One of the most interesting things about picture books is the story behind the books — where the seeds of ideas came from and how they grew. As promised, I am posting about how my new book, Same, Same but Different came to be. I hope it gives you some good book-energy and that hearing about my work-process is helpful.
Unlike some tales I’ve heard of children’s book authors who woke up from a dream in urgency to scribble down a story appearing to be a gift from the beyond, I had to travel to the other side of the world 3 times to find this book. The first time, I found only the title. The second time, I found the experience. And the third time, I found the content and research.
In 2000, eleven years ago, my friend Maria and I wandered around SE Asia for a month, and I jotted down a saying, “Same, Same but Different” that we heard in Thailand. My favorite part of the trip was playing with kids in a remote village in Northern Thailand — which inspired me to return.
In 2002, I traveled to Nepal to volunteer at a school. I lived with a family of 14. Everything seemed SO so foreign to me, and I LOVED that. On the second day with my family, I was given a bucket of cold water and soap. Hmmm…did she want me to clean?
“Bucket shower,” she said. “Same, same but different.” There was that saying again…
I had been collecting M. Sasek’s “This is…” book series and had a secret daydream of picking up where he left off. I doodled ideas for “This is Nepal” in my sketchbook. I knew I wanted to make books from my travels.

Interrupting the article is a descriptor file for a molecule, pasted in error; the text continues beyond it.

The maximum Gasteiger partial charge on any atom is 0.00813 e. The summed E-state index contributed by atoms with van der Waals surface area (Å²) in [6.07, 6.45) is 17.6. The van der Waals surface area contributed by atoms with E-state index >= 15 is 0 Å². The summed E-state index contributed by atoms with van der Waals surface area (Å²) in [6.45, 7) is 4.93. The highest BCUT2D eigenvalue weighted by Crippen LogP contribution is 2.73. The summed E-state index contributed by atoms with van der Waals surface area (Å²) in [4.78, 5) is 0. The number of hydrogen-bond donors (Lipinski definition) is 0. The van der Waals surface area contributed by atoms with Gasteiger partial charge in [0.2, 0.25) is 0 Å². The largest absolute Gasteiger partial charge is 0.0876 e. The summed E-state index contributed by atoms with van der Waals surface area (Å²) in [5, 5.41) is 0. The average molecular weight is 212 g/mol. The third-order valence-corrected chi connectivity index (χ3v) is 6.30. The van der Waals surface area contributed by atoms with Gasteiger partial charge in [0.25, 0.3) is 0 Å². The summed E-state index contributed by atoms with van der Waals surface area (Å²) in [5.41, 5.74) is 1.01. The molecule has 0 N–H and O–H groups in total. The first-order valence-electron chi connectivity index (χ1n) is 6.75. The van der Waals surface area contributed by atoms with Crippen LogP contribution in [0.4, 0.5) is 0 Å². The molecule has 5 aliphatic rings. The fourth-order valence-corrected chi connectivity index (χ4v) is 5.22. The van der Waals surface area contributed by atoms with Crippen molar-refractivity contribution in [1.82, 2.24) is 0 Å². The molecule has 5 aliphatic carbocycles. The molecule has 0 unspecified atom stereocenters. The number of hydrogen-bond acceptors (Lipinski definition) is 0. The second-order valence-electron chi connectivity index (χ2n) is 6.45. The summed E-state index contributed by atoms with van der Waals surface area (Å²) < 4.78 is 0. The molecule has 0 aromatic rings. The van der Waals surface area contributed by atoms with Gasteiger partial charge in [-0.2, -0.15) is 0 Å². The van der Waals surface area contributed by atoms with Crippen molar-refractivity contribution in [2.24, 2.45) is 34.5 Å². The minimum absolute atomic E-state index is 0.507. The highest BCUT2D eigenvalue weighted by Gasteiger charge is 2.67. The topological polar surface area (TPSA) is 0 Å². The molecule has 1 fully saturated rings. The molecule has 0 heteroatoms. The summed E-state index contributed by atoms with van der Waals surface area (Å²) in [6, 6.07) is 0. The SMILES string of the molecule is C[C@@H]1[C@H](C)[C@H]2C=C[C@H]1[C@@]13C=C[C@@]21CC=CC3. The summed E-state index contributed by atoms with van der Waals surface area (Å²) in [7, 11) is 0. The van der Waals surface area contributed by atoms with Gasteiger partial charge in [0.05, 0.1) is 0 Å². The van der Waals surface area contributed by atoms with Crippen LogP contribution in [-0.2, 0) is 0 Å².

I feel like it took me a while to find my way at the school — what did I have to share? I wasn’t an English teacher or a musician (like the amazing previous volunteer I heard so many stories of). So for awhile, we simply played and became friends with each other. We became a beautiful part of each other’s worlds.
After observing an art class with twenty 4th graders copying Mickey Mouse in their notebooks that the teacher had drawn on the blackboard, I decided to ‘play’ art with them every day, all day. The school building was dark. The rooms were small and cramped. There were even rats the size of obese American cats lurking in the playground corners. So we went on walks everyday to draw temples, people, chickens, cows, mountains, Buddhas, flowers, and more. We painted self-portraits and each other. We painted a 60 ft long mural in the playground. The school was buzzing with art. I emailed my friends back home and asked them to send postcards of their lives in America. Soon, photos and drawings of landscapes, families, pets, art, schools, food, gardens and cowboys showed up with messages to the kids. I thought Same, Same but Different could be a fun idea for a children’s book. When I was back in Kansas City, we had an art show of the students’ art sharing all about their country and culture.
Four years went by, and I kept in touch with my ‘new’ family in Nepal. Patrick and I decided to visit them and travel in India for several months on another book project. I also planned on writing a story to go with the title, Same, Same but Different, which was still in my list of books to write. And I could draw and shoot photo references for the book! So away we went. And what a FULL ride it was. Everyone who knows me or reads my blog knows I long to go back again.